2016-09-01 / ReBooted

Down to the Bones

Jill Gleeson

Perhaps best known as the country where “gross national happiness” — the measurement of the populace’s well-being — is more important than gross domestic product, Bhutan is supposedly a little obsessed with death. According to an article I read, by contemplating their own eventual death as much as five times a day, the Bhutanese learn not to fear it. It’s a fascinating concept, this idea of taking away death’s power by staring the Grim Reaper square in the eyes. I find myself wondering if I might have experienced a bit of that myself as I trooped recently through the Paris Catacombs.

Part of ancient limestone mines that snake far below the city’s famous boulevards, the Catacombs are filled with the skeletal remains of 6 million people. They are stacked floor to ceiling carefully, sometimes with what could be considered artistic flair, in row upon row of femurs and tibiae, humeri and ulnae and, most strikingly, skulls. Tourists flock from all over the globe to wander the paths carved between these bones, which were moved beginning in 1786 from Paris’ overflowing cemeteries. It’s said the oldest of the remains dates back 1,200 years; famed historical figures who have found their final resting place in the Catacombs include revolutionary Jean-Paul Marat and Maximilien de Robespierre.

I wasn’t precisely afraid to descend the stone spiral staircase leading from the busy streets of Paris to the Catacombs five stories below. I was intrigued, a bit nervous. I’m still not crazy about enclosed spaces, and there is little that feels more enclosed than slim corridors packed with dead people, the weight of an entire city over your head. The inscription above the entrance to the ossuary, which screamed, “Arrête! C’est ici l’empire de la mort” didn’t help. I didn’t need more than my mostly forgotten high school French to know it cautioned, “Stop! This is the empire of the dead.”  I’d seen this movie, and it didn’t end well for anyone.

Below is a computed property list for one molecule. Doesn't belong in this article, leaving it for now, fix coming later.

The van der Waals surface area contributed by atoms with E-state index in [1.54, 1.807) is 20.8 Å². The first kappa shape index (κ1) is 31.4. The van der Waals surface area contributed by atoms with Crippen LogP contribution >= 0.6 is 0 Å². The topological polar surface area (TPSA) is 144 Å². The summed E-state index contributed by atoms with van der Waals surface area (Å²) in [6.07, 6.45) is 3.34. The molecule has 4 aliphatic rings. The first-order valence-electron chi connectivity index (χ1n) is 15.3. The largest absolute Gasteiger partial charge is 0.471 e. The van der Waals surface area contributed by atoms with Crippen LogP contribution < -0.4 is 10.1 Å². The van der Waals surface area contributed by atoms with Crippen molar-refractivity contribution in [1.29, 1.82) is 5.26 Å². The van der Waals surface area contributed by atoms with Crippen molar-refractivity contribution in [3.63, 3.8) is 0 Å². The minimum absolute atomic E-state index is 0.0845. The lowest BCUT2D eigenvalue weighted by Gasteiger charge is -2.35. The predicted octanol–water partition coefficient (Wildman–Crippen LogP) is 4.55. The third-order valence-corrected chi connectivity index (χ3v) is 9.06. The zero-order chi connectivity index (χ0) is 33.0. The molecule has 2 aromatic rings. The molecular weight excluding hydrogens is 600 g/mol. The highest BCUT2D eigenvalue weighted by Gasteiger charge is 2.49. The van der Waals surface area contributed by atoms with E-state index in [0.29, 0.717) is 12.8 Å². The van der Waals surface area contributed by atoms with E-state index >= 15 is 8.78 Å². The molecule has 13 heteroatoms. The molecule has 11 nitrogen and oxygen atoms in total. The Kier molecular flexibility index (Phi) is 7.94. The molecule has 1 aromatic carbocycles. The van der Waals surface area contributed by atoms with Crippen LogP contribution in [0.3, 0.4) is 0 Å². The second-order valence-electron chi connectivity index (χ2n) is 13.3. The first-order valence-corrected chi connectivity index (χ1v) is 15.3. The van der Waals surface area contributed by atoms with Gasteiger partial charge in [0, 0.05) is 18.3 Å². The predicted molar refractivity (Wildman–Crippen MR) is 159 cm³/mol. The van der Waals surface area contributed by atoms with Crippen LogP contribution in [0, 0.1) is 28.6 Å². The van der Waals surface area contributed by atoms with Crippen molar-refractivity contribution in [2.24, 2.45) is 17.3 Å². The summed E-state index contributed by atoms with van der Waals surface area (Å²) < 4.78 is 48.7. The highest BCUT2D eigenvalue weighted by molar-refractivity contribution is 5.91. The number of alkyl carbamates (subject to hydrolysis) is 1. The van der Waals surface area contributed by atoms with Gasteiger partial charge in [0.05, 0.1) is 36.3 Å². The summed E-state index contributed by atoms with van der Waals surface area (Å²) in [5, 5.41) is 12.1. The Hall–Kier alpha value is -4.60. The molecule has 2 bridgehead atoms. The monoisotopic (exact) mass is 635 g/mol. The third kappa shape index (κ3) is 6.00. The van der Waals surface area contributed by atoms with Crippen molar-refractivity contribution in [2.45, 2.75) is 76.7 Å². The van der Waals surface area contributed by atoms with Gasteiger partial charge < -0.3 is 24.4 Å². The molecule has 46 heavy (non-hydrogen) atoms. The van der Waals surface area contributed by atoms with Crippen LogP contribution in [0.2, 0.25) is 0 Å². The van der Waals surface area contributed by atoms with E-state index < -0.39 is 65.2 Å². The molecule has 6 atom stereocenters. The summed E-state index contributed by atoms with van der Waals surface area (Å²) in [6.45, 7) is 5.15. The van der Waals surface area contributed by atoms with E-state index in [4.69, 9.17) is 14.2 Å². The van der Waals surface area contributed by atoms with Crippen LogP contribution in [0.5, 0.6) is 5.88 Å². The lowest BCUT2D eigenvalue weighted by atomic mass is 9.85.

The tunnels were just as creepy as the none-too-subtle warning. At first. Seeing all those bones — damp and tallow-hued, occasionally furred with brilliant green moss — was overwhelming. The skulls, some broken, nearly all missing jawbones, with holes where there were once noses and eyes, were the most disquieting. Here and there the bones had been stacked so they created patterns in the shape of crosses, even a heart. There was just enough light to see, with much remaining dappled by shadow. Water dripped steadily, a result of the torrential spring rains that had flooded the city, an eerie soundtrack to my trek through this empire of the dead. I was grateful, initially, for the other tourists around me. It wasn’t only the cool temperature that raised goose bumps on my flesh.

The section of the Catacombs open to the public is a bit more than a mile, although the entire tunnel system winds on for 200 more. (I couldn’t resist thinking as I passed gated passages, the darkness beyond them so complete it spoke of eternity, just what it would be like to be lost in those abandoned warrens.) It takes about an hour to walk that mile if you dawdle, which I found myself doing. The longer I walked, the more I slowed, peering ever more closely at the skulls in front of me. I began to wonder about the people to whom the bones belonged, about whether they were young or old when they died, men or women. What kind of lives did they lead? Who mourned their absence?

Who, I eventually began to ponder, would mourn mine? Just like the residents of the Paris Catacombs, eventually I will be dust and bone. Everything that I am — in this world, at least — everything I was and hope to be will someday cease to exist. I can’t say I found these thoughts precisely comforting, but there was a certain power in letting myself think them. Maybe the Bhutanese really are on to something. •SCM

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